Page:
Fifty employees at the Wisconsin-based Three Square Market (32M) have been slated to be implanted with a microchip–a first for businesses in the United States. The voluntary 32M microchip is roughly the size of a grain of rice and is inserted underneath the skin in between the thumb and forefinger. These are radio-frequency identification (RFID) chips and use near-field communications (NFC) to interact with compatible devices. The same concept is applied to contactless credit cards and mobile payment systems (learn more about these companies in this week’s #MarketingMonday segment).
These microchips are also FDA approved (would you look at that) and have been since 2004. 32M is proud to be at the forefront of this experiment and fashions themselves as a leader in the “micro market technology”. However, when it comes to being a leader in an emerging industry, how could this affect our society as a whole?
A Criticism for Microchips
“The road to hell is paved with good intentions.” That quote rings true in retrospect but is often unheard of in the present. The microchip technology is new, fun, and exciting; on the flip side, it has a terrifying potential. A microchipped workforce could have employers with watchful eyes (similar to 1984’s Big Brother): bosses who track the length of employees’ lunch or bathroom breaks without their consent or knowledge. Today, this microchip can be an easy way to buy Doritos from the vending machine; tomorrow, this could be the most sophisticated tracking system to date.
As of now, implants are voluntary, but how long will it remain this way? “Voluntary” can turn to “mandate” through a number of ways: a company culture that strongly encourages the use of chips, a society that evolves in a way where chips are necessary, or a government that
forces it upon us. That’s scary stuff but is still only speculation since microchipping humans has never resulted in the abuse of power… yet.
In an attempt to curb that horrifying scenario, the government has stepped in to lay some groundwork in a few states:
Another problem with incorporating this technology is hacking. 32M CEO is confident in his chip’s security but a hackable device located on your person could be an inconvenience. Ben Libberton, a microbiologist at Stockholm’s Karolinska Institute, suggest that hackers could gain “huge swaths” of information from embedded microchips. Libberton adds “Conceptually, you could get data about your health, you could get data about your whereabouts, how often you’re working, how long you’re working if you’re taking toilet breaks and things like that.”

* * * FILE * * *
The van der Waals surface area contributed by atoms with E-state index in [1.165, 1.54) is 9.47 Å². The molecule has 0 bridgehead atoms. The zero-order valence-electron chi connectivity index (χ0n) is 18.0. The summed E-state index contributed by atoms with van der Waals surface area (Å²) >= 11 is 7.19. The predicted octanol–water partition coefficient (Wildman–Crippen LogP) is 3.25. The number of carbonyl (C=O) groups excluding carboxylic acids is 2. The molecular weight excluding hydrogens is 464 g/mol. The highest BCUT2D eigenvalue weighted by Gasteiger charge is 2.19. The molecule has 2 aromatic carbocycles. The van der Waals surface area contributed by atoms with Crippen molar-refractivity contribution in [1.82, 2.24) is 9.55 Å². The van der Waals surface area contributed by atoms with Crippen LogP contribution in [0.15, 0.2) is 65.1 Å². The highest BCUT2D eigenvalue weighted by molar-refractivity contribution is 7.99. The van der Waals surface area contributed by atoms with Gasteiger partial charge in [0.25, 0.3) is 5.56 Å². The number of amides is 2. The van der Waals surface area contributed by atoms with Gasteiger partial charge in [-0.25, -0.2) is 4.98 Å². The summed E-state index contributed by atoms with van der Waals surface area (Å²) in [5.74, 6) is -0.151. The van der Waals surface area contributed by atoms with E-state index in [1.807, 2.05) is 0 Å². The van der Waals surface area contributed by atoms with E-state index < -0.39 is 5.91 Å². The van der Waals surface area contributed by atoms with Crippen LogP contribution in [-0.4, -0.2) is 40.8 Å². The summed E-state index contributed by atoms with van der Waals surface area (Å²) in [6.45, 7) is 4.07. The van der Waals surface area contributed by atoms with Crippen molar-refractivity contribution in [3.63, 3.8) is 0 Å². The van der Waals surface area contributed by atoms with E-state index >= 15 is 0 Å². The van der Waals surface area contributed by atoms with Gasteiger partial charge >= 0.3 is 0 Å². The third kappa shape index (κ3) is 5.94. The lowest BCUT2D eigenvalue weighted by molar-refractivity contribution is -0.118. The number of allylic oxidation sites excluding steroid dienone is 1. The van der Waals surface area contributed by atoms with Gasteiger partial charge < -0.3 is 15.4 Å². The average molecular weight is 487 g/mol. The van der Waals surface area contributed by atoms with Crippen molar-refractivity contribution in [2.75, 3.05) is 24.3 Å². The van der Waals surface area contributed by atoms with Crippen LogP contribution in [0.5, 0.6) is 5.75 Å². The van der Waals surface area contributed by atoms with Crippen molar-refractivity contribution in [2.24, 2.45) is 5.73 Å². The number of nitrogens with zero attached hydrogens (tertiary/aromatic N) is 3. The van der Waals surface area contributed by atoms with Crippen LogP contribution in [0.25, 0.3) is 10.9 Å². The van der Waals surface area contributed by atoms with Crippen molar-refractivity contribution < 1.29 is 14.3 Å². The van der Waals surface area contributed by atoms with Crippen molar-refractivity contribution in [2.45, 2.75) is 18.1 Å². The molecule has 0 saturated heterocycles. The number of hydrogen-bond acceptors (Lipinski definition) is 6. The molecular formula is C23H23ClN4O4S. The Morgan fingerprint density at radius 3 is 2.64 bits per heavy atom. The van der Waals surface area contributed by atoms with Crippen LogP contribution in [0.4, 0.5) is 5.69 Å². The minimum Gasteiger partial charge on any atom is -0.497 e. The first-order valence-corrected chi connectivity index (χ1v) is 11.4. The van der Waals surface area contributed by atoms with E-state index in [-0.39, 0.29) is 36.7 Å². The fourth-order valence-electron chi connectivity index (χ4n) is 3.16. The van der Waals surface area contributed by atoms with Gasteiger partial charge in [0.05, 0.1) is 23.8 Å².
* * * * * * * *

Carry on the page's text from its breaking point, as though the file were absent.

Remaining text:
Employers having that information is eerie enough but what if that information was in the hands third party interests? Our personal data is already a huge market. Hackers, criminals, companies, and employers already profit from the incredible access to our personal information. A microchip would make that a more disturbing reality.
The technology is astounding. We are living in a time where science fiction has blurred with the real world. This is an exciting but terrifying time to be alive. I believe that microchips have the potential to make life at work easier, but I’m skeptical as to how much easier. Do I really need a microchip implant to open a door or login into my computer? I do those tasks well enough now. It would be unfortunate to see this technology could morph into a big government, big brother reality. Hopefully, we will be able to identify such signs and put an abrupt end to them,
Before we judge Three Squared Market too much, they do offer an alternative to an implant: a wristband! Employees interested in the benefits of the microchip can have one inserted into a RFID wristband or a RFID/Near-Field Communication Smart Ring.
As of now, an employer forcibly implanting microchips into employees is far-fetched. The legislation is already in place to help stop that very scenario from happening. There are only 5 states with laws prohibiting any forced insertion of a microchip. In theory, states without any laws would have to set their own guidelines but the direction of this technology seems to be in place.
Health risks associated with RFID chips are difficult to determine. But there is some good news, the FDA announced in 2014 that they were not aware of any adverse effects on these chips but they are studying what potential effects it could have on medical services. The FDA did cite that, in rare cases, the chip may shift within the body.
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